It’s official — Grays Harbor County forest land is open to the public unless it’s closed for a specific reason.
The county commissioners approved a resolution on Monday authorizing the county forestry department to provide open public access.
The resolution had been brought forward by Commissioner Wes Cormier last week but was postponed because the commissioners wanted to ensure the county could close the land for public safety concerns or during emergencies.
Cormier on Monday applauded the approval of the resolution.
“The open access plan I proposed in 2015 was a commitment to having open access,” Cormier said. “This is the fulfillment of that promise that was made.”
There are concerns with what open access could bring, however. The downside to open access is the increased chance of dumping and poaching and other illegal behaviors. The commissioners have decided to push forward with public access despite those concerns.
“We do expect that there will be dumping and trash, and we’ll have to take it on a case-by-case basis and then determine how to best resolve that…,” Ross said. “The idea is to keep the public access lands open for public access to the citizens..”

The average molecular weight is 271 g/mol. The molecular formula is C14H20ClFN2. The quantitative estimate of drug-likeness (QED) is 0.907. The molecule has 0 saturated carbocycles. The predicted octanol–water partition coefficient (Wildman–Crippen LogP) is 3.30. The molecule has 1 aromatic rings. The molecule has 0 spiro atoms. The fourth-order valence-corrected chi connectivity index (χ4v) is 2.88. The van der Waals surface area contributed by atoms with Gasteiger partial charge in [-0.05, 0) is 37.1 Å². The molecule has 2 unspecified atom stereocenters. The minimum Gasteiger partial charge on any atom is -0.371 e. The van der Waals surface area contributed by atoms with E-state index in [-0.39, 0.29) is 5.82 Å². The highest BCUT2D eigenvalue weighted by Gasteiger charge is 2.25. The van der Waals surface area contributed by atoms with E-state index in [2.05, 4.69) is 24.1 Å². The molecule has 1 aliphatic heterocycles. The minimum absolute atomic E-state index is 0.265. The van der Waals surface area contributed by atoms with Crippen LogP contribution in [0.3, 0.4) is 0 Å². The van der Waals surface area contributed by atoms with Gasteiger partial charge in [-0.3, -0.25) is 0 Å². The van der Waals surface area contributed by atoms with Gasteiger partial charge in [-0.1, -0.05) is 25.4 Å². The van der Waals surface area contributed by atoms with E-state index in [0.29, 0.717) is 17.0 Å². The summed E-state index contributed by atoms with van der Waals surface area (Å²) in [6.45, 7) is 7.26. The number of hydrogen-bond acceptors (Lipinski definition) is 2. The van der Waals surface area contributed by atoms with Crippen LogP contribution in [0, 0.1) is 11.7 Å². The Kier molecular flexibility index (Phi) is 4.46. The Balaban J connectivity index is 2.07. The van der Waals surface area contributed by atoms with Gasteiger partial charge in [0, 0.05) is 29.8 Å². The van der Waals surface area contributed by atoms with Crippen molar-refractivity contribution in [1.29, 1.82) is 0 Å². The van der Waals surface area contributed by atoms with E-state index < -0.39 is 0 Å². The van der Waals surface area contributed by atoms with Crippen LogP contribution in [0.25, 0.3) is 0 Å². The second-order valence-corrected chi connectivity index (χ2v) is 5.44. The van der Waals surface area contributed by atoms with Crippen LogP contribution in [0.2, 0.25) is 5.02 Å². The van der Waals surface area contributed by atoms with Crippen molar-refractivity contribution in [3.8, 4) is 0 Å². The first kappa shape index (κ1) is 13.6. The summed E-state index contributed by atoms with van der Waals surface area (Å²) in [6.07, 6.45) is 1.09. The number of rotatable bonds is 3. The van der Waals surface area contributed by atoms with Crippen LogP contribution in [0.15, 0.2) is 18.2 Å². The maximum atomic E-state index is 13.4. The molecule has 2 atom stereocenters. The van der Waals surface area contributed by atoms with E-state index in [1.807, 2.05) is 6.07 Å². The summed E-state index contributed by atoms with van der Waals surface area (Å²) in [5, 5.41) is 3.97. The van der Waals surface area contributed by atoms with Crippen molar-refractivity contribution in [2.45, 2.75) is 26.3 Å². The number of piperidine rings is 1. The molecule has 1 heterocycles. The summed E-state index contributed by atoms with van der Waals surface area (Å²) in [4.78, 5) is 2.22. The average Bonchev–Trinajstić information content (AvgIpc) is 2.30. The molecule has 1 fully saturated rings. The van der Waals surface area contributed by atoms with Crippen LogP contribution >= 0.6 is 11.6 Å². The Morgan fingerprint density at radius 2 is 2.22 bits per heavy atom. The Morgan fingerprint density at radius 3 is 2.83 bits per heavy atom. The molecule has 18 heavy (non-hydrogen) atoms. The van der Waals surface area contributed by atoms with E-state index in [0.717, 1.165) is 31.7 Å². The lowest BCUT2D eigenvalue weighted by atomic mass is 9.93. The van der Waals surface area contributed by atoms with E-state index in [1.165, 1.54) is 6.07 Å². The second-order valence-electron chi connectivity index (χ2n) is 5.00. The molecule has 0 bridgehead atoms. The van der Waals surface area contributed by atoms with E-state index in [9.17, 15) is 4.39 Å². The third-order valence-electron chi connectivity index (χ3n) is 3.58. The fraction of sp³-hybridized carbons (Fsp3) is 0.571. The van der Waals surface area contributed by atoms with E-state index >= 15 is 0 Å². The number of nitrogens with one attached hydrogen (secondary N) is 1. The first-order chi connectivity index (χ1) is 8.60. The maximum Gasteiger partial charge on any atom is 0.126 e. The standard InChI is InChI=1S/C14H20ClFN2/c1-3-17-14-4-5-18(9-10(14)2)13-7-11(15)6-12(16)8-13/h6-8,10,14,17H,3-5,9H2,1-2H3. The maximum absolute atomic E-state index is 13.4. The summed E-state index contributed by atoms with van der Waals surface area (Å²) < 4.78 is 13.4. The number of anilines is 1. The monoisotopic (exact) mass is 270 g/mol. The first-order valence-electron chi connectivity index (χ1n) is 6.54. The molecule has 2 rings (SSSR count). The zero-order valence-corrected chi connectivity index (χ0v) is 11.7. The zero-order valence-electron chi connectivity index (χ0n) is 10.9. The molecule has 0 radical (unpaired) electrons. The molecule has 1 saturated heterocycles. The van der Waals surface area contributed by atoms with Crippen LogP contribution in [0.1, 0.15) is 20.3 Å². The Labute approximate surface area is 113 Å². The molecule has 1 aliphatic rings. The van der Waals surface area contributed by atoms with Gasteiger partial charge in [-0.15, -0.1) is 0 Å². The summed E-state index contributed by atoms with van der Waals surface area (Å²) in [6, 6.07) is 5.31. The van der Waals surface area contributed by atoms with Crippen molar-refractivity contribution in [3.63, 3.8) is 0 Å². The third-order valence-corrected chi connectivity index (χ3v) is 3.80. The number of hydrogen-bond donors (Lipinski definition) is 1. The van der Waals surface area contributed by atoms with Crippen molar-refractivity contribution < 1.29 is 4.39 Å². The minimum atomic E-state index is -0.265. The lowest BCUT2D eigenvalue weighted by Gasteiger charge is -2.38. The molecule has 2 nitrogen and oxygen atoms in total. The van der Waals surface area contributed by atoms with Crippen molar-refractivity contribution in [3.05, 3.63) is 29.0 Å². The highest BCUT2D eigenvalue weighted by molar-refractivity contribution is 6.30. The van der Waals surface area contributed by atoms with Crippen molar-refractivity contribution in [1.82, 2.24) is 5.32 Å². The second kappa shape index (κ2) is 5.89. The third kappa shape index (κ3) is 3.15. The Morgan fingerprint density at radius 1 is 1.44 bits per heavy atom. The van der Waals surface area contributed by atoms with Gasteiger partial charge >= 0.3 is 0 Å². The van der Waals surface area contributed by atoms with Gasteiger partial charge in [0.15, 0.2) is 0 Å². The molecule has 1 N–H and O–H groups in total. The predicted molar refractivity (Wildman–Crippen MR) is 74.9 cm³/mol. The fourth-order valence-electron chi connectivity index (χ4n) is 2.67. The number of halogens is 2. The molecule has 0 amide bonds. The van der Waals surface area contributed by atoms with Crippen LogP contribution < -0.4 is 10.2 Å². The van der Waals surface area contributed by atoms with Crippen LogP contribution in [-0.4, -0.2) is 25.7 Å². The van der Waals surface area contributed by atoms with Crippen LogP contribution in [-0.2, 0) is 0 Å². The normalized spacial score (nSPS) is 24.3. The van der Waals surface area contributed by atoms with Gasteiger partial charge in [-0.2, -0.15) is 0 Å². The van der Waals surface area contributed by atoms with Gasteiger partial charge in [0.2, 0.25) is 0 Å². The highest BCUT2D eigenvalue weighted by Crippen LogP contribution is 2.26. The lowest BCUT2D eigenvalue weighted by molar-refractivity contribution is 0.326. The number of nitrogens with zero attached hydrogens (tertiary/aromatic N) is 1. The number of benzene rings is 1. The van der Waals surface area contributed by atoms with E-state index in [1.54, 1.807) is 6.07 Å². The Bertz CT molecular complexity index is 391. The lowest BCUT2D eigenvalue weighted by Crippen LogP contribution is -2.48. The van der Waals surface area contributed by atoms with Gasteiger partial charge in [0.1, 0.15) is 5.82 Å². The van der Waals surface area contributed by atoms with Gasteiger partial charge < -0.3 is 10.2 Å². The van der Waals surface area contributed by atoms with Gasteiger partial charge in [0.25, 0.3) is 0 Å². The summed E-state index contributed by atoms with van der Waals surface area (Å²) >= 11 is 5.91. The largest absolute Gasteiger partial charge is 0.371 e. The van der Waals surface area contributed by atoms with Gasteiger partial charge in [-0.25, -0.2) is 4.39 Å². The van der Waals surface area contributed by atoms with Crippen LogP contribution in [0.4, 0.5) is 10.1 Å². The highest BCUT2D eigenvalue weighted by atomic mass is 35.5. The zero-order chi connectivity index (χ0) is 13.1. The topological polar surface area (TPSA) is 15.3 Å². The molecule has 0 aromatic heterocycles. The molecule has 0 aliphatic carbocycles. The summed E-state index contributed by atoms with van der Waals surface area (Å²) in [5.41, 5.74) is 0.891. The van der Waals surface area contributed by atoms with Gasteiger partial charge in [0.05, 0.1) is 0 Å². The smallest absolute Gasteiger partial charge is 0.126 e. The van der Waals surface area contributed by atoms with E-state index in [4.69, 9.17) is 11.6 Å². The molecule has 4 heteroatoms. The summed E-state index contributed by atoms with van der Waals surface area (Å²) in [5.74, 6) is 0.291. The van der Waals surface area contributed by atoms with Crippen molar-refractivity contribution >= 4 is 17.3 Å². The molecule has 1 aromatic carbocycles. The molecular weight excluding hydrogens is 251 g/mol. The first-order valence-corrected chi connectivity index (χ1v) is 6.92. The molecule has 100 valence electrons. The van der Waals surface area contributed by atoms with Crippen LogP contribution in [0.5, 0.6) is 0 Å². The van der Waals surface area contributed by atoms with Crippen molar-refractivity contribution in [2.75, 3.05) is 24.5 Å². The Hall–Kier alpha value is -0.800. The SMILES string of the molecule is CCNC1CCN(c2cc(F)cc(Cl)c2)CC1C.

“Not letting the few ruin it for the many,” Cormier added.
As was noted last week, not all county land will be accessible to the public. Some of the county’s forest land is only accessible through private property. The county has easement agreements with those landowners, but those agreements do not allow for public access.
But with the resolution, the land that can be accessed now is public.
“…Grays Harbor County-owned and -managed forest land will remain open for recreational opportunities year round during daylight hours, and gates shall remain unlocked and open for public use…” the resolution states.
Commissioner Vickie Raines amended the resolution in her motion to approve. The resolution had initially allowed for public access during “state mandated hunting seasons,” but Raines struck that language. The other commissioners approved and the resolution was passed.
The resolution saw public support during the public comments portion of the meeting.
Dan Boeholt, a local outdoors activist, encouraged the commissioners to approve the resolution.
Linda Webb, a rural landowner, also encouraged the commissioners to approve the resolution, saying it would be good for the overall public.
“Land usage between the county, the state and federal and private owners like this becomes beneficial for all of us,” Webb said.